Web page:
Over the years we have received a large number of suggestions of tags that should be mandatory, covering a wide range of issues and different applicability. These potential warnings include identity- and prejudice-based issues, like racism or transphobia, and more concrete concepts people wish to avoid, like slavery or incest.
Updating the mandatory warnings is a complex issue that has been debated internally before, and will probably still take a significant amount of time before it’s implemented. There are practical hurdles that we have to solve, for example how to treat works already on the site and how to streamline Policy & Abuse reports. There are also complex issues that will need discussion, like defining the concepts we wish to warn for and making sure the posting form doesn’t become so complex that people start ignoring the warnings and just go for “Choose Not to Warn”. But, even so, I believe it is a necessary step as we move forward.
In the meantime, creating ways to allow users to better block, filter and utilize additional tags provides a secondary stopgap for those seeking to avoid specific topics on the site, giving all users, especially Black users, more autonomy over their experience using AO3.

Would you consider categorizing writing whose primary motivation is to platform hate speech as harassment (example: The Turner Diaries would count, but not poorly written Dragon Age fic)? As per TOS, “harassment is any behavior that produces a generally hostile environment for its target,” which hate speech generally falls under.

I would not consider categorising that as harassment, as from my understanding harassment is a targeted offense to a specific individual and a work does not constitute harassment simply for being posted; there are other criteria.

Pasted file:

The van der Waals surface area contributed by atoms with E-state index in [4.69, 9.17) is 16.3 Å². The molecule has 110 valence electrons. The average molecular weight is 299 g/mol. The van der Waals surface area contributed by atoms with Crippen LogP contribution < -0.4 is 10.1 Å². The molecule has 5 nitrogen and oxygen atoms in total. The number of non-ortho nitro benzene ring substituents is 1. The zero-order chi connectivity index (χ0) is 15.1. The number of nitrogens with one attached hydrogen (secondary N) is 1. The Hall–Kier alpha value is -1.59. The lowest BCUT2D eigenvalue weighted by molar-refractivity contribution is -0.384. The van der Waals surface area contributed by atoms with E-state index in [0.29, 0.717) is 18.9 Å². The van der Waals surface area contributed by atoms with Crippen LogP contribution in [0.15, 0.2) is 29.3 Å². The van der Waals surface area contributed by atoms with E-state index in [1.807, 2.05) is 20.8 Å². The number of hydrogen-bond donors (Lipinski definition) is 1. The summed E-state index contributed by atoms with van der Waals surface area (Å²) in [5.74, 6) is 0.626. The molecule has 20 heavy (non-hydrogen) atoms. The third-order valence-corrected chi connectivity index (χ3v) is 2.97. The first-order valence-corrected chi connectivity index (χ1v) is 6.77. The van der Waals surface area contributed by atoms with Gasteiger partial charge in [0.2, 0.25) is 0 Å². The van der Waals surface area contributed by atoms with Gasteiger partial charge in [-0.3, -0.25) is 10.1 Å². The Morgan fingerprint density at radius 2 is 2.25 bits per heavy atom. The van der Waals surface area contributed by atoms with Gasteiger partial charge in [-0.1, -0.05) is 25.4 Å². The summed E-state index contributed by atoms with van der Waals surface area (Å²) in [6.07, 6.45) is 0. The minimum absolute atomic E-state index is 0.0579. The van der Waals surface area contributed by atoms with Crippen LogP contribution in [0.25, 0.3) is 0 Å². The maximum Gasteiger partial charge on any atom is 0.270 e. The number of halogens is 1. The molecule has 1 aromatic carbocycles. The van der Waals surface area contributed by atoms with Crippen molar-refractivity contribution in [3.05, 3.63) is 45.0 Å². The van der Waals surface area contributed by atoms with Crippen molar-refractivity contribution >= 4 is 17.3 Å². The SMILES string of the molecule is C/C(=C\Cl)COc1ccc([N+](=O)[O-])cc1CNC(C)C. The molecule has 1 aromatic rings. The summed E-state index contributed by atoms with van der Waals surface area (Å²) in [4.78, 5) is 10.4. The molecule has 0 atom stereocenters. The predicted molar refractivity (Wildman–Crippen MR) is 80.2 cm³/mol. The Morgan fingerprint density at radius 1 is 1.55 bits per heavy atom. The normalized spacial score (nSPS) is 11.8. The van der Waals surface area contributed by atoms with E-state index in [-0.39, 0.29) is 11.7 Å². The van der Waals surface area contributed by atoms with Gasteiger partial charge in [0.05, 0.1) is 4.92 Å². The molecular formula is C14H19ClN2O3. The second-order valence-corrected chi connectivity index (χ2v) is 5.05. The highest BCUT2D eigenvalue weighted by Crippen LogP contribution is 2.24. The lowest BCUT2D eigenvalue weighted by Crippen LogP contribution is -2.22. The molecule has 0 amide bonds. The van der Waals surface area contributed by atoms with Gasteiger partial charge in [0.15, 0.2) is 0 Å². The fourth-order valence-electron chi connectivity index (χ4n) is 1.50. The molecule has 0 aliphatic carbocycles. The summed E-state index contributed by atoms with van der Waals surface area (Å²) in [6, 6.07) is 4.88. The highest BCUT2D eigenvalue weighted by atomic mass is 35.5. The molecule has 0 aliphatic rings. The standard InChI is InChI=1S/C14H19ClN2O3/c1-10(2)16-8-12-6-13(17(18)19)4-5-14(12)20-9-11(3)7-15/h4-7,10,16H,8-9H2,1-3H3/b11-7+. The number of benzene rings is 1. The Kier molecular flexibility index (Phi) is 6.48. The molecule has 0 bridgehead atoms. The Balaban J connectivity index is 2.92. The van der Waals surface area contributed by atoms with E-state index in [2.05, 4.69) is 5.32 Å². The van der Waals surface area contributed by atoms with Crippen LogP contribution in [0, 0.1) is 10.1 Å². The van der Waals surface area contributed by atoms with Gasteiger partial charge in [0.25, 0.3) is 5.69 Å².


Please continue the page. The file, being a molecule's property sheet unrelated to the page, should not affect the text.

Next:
This is also the definition used by our Terms of Service, which further clarify “whether the behavior was targeted at a specific person” as one of the factors to judge if something constitutes harassment or not.
If that writing was actively being linked to people or written in the comments on another person’s work, that would change the scenario, because then there would be an actively targeting process at work.
It is entirely possible that a work could clear this burden of proof and be considered harassment on its own, by targeting a user or a group of users specifically, but the mere existence of the work wouldn’t necessarily constitute harassment, and, as long as it doesn’t violate other TOS rules, it would be allowed.

How will you protect fanworks and meta which are upsetting or offensive, across your platforms? What about if those fanworks or meta express views which are illegal/censored in some countries, but perfectly legal in others? Say a fan’s works don’t challenge problematic values endemic to older canons, or espouse problematic values directly. Providing they politely abide by AO3’s TOS, do you believe this fan deserves equal protection under AO3’s TOS (a posting platform, confidential treatment of their RL identity, ability to report harassment)? [merged question]

A cornerstone of the AO3 is to be inclusive of all legal content, as defined by US law, no matter how offensive or upsetting I personally might find it. The OTW is at its most basic level an anti-censorship organisation. As long as a fan abides by the AO3 Terms of Service and the work is legal in the USA, doesn’t constitute harassment and is properly tagged, they will receive the same protection as anyone else. I might hate any given work, but regardless, the Archive was created for exactly that reason.